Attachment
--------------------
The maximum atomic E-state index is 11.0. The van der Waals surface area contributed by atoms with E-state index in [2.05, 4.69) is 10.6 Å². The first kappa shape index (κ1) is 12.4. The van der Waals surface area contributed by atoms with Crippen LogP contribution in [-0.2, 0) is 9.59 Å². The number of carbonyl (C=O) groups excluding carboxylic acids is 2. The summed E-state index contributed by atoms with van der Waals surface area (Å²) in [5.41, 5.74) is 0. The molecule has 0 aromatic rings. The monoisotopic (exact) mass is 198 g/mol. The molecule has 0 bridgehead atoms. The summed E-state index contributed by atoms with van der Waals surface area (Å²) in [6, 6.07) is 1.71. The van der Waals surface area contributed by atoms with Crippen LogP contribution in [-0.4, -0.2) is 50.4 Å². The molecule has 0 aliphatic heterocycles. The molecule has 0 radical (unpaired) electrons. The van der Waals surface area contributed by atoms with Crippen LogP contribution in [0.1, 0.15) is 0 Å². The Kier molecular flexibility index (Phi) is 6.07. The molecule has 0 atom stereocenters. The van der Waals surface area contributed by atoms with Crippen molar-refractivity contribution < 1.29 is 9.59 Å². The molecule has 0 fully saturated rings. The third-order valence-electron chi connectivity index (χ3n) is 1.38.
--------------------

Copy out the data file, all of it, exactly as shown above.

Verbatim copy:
The maximum atomic E-state index is 11.0. The van der Waals surface area contributed by atoms with E-state index in [2.05, 4.69) is 10.6 Å². The first kappa shape index (κ1) is 12.4. The van der Waals surface area contributed by atoms with Crippen LogP contribution in [-0.2, 0) is 9.59 Å². The number of carbonyl (C=O) groups excluding carboxylic acids is 2. The summed E-state index contributed by atoms with van der Waals surface area (Å²) in [5.41, 5.74) is 0. The molecule has 0 aromatic rings. The monoisotopic (exact) mass is 198 g/mol. The molecule has 0 bridgehead atoms. The summed E-state index contributed by atoms with van der Waals surface area (Å²) in [6, 6.07) is 1.71. The van der Waals surface area contributed by atoms with Crippen LogP contribution in [-0.4, -0.2) is 50.4 Å². The molecule has 0 aliphatic heterocycles. The molecule has 0 radical (unpaired) electrons. The van der Waals surface area contributed by atoms with Crippen LogP contribution in [0.1, 0.15) is 0 Å². The Kier molecular flexibility index (Phi) is 6.07. The molecule has 0 atom stereocenters. The van der Waals surface area contributed by atoms with Crippen molar-refractivity contribution < 1.29 is 9.59 Å². The molecule has 0 fully saturated rings. The third-order valence-electron chi connectivity index (χ3n) is 1.38.